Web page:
Update: The Legal Status of CBD in the US
- CBD is the nonpsychoactive component of cannabis and hemp.
- Unlike the THC in cannabis, CBD does not induce a high, but has many clinical benefits, including the control of seizures and pain
- Federal drug laws stipulate cannabis is an illegal Class 1 narcotic
- In states where cannabis has been legalized, buyers and sellers of cannabis rely on federal authorities not enforcing federal drug law
- The US Drug Enforcement Agency (DEA) considers CBD to be cannabis and has scheduled it as a Class 1 narcotic. Hemp growers have sued DEA to deschedule CBD. The case is currently pending before the Ninth Circuit of Appeals
- There is a limited time left for CBD companies to petition FDA to market CBD as a dietary ingredient.
- Once FDA approves GW Pharmaceuticals’ (NASDAQ:GWPH) CBD medicine as a new drug, CBD can no longer be legally sold or marketed as a supplement
- FDA has issued a draft document in which they state they intend to exercise enforcement discretion on homeopathic products, but made it clear they believe homeopathic medicines are unapproved new drugs.
Legal Update on CBD Oil
Cannabidiol (CBD) is the nonpsychoactive component of cannabis. Unlike tetrahydrocannabinol (THC), it does not induce a “high,” but has many clinical benefits, including the control of seizures and pain.
With projections suggesting somewhere between 50,000 and 60,000 Americans will die from opioid overdoses this year there is a dire need of nontoxic pain relief.
CBD oil is one of them.
But, cannabis is classified as a Class 1 narcotic, which makes the legalities surrounding CBD complex.
Here is why
What people must know is that cannabis and hemp are the same plant. It is just the amount of THC that’s in that plant.
The status of cannabis is very clear.
Under federal law, it’s a controlled substance. It cannot be marketed or sold regardless of what the states have done.
The federal government may, might, could clamp down on the states that have legalized cannabis and take action against individuals in those states.
In states where they have legalized cannabis, it depends upon the good will of the federal government not to enforce the US drug laws.
CBD is a different and complex issue.
CBD is part of the hemp plant, and it could also be part of the marijuana plant. It comes from the resin of the plant/s.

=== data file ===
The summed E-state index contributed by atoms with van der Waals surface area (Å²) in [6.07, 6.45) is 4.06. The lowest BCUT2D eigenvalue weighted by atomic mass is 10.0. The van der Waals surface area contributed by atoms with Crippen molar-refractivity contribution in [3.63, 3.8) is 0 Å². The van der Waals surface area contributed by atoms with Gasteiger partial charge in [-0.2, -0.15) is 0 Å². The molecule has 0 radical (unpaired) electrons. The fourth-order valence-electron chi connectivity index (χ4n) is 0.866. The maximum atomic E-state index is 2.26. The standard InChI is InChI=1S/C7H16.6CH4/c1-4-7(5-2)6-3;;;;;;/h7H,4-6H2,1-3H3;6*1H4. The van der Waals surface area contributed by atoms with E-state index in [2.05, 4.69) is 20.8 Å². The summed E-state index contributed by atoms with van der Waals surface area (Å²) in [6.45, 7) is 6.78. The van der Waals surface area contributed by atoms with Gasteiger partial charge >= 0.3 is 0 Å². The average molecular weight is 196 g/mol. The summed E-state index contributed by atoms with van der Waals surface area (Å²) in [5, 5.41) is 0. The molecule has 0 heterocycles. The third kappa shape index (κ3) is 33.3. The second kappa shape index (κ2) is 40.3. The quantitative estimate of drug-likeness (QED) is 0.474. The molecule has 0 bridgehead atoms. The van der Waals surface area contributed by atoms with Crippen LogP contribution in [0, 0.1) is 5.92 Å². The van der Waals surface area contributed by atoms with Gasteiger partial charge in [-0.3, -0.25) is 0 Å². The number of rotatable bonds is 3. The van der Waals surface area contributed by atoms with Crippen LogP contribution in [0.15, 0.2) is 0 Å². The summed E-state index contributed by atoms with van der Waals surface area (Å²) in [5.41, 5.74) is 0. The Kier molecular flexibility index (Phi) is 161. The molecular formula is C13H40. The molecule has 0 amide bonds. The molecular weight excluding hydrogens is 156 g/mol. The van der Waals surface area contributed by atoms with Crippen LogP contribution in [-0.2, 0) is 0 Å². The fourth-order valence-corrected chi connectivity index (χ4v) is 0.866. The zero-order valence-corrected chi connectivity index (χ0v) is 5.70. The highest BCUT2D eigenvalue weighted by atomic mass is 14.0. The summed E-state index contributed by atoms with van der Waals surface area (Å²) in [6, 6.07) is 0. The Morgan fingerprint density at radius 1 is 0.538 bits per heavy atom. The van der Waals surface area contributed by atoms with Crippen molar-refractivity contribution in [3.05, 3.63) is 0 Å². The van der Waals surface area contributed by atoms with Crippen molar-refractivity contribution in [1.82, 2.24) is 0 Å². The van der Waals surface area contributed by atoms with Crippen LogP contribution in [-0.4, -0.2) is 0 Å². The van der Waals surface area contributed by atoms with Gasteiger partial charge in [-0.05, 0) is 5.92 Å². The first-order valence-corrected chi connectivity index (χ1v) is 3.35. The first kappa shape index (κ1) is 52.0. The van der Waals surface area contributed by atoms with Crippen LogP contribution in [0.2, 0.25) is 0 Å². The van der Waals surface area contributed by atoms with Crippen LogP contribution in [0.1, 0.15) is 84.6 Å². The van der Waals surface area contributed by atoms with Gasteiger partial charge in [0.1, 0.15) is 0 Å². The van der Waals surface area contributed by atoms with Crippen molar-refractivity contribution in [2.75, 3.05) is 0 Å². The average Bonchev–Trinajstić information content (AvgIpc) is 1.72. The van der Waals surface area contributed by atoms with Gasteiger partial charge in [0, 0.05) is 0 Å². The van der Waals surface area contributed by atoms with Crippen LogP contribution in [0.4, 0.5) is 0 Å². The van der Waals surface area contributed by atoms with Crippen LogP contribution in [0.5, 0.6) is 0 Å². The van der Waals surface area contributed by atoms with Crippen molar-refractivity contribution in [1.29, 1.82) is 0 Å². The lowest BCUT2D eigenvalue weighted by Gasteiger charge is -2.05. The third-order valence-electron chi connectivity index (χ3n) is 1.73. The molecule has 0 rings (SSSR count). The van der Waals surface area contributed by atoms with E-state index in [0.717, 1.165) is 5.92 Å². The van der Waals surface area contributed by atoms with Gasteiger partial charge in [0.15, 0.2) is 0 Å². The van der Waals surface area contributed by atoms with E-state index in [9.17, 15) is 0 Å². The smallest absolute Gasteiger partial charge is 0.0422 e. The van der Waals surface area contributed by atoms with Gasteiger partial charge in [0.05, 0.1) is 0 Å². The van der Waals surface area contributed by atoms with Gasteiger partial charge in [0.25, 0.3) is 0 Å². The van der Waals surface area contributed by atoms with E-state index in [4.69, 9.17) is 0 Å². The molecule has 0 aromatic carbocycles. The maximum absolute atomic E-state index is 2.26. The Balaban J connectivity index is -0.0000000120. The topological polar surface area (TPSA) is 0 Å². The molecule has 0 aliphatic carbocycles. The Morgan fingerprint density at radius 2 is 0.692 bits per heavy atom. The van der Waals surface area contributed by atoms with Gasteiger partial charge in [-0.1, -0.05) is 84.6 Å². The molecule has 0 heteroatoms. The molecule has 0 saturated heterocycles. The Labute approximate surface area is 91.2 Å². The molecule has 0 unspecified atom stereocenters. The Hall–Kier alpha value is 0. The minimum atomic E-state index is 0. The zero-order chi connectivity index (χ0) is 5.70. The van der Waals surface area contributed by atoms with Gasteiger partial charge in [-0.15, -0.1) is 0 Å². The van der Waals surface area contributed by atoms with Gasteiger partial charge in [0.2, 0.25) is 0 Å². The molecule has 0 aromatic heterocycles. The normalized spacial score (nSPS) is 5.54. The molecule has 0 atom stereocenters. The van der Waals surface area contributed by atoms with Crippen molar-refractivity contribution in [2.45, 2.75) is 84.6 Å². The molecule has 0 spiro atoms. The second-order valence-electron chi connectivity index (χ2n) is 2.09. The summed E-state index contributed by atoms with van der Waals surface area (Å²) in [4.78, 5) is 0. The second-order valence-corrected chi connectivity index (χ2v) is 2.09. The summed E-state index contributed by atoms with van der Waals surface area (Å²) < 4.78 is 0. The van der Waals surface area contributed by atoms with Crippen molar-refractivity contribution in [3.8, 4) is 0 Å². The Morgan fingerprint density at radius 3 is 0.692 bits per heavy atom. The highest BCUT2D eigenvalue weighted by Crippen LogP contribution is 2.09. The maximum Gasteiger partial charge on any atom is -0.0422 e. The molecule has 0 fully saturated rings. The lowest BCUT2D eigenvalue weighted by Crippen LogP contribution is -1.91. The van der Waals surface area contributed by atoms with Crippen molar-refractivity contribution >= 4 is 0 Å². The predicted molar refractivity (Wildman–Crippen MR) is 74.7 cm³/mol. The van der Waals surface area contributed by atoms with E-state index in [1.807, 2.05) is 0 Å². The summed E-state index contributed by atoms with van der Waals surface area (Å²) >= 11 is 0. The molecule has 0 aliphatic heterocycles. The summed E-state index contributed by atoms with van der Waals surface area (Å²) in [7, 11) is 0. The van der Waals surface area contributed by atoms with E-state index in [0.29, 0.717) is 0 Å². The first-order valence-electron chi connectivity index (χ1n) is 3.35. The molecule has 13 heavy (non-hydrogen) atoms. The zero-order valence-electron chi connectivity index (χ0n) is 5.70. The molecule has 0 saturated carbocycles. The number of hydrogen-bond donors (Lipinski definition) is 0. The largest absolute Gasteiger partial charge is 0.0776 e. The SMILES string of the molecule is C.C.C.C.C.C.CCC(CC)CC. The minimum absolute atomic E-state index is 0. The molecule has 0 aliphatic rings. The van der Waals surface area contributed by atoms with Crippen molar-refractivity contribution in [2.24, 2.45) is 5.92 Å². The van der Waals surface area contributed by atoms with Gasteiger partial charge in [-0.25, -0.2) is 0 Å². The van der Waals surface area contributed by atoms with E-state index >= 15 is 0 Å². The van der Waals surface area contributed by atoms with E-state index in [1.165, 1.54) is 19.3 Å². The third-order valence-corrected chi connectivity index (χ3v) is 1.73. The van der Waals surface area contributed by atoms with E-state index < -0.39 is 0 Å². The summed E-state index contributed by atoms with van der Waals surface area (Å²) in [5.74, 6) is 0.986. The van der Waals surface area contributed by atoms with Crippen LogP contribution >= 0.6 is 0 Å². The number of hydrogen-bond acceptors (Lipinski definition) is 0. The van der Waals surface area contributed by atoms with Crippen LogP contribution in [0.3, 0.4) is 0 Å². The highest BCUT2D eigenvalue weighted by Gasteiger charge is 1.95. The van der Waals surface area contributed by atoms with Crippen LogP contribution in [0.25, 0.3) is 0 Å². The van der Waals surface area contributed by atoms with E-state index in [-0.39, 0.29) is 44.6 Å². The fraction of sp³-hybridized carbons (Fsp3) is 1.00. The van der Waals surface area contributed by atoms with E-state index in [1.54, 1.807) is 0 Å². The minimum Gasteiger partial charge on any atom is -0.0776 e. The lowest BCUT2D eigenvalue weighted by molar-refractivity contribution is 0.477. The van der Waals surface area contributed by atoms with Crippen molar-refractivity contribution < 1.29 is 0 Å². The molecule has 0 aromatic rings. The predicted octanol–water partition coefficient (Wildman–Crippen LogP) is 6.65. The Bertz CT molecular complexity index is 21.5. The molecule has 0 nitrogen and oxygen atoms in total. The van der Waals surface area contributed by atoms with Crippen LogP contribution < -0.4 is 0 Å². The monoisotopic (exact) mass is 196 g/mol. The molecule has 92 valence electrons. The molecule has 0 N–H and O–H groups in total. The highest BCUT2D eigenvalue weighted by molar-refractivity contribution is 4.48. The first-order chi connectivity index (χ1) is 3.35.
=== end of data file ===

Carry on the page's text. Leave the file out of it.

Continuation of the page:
CBD is considered by the Drug Enforcement Administration (DEA), to be a controlled substance. It is considered to be marijuana.
There is a case now pending before the Ninth Circuit of Appeals. Oral hearings were argued on whether DEA’s scheduling of CBD is appropriate. We expect a decision of the Ninth Circuit from a DEA perspective probably sometime mid-Summer, no later than September 2018.
The lawsuit was brought by several hemp growers against the DEA. It has been going on for a while, and now at the Court of Appeals stage.
The arguments look very strong that the DEA has overstepped its bounds.
From a controlled substance point of view, that decision of the Ninth Circuit will either be a game changer, or it will be the homeopathic industry’s worst nightmare.
And of course there is the Supreme court…and then there is Congress, the ultimate decider for The People nationwide.
Considering CBD is nonpsychoactive, there is nothing for DEA to be concerned about. One cannot get high on it, it is not addictive.
Taking these facts alone, it makes no sense to regulate CBD as a Class 1 narcotic, a possible motive to do so may have to with Big Pharma.
The Big Q: Why?
The Big A: By eliminating CBD, drug companies stand to make more money from drug sales.
But, Big Pharma may want CBD to be descheduled too, as companies have started developing CBD-based drugs.
And, they are not going to want it to be a controlled substance.
Now if the Ninth Circuit case goes badly, I believe that when the FDA approves GW Pharmaceuticals’ new drug, there will ultimately to be a recommendation to deschedule CBD from the FDA.
The future of homeopathic remedies in the US
I expect they will remain under assault, and doubt the FDA will ever finalize its draft guidance document because it knows that when you finalize things, it has other repercussions.
On Homeopathic companies
So, homeopathic companies will likely continue to be sued until or unless the FDA admits that homeopathic remedies are appropriate and legal.
Companies must also take care to be consistent with the materia medica to ensure their claims are not misleading the public.
We believe that if a person feels that a homeopathic is helping, that person should be allowed to use it, especially when you consider all the other things people allowed to use that come with significant if not extreme risks, be it cigarettes, alcohol or over-the-counter medications.
The FDA’s public comment period expired on 30 March, so we wait, watching for the coming developments.
The FDA has issued a draft document where in it states it intends to exercise enforcement discretion on homeopathic products, making it clear they believe homeopathic medicines are unapproved new drugs.
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|Neutral (0.21)||Neutral (0.17)||Bullish (0.32)||Neutral (0.14)|
Have a terrific week
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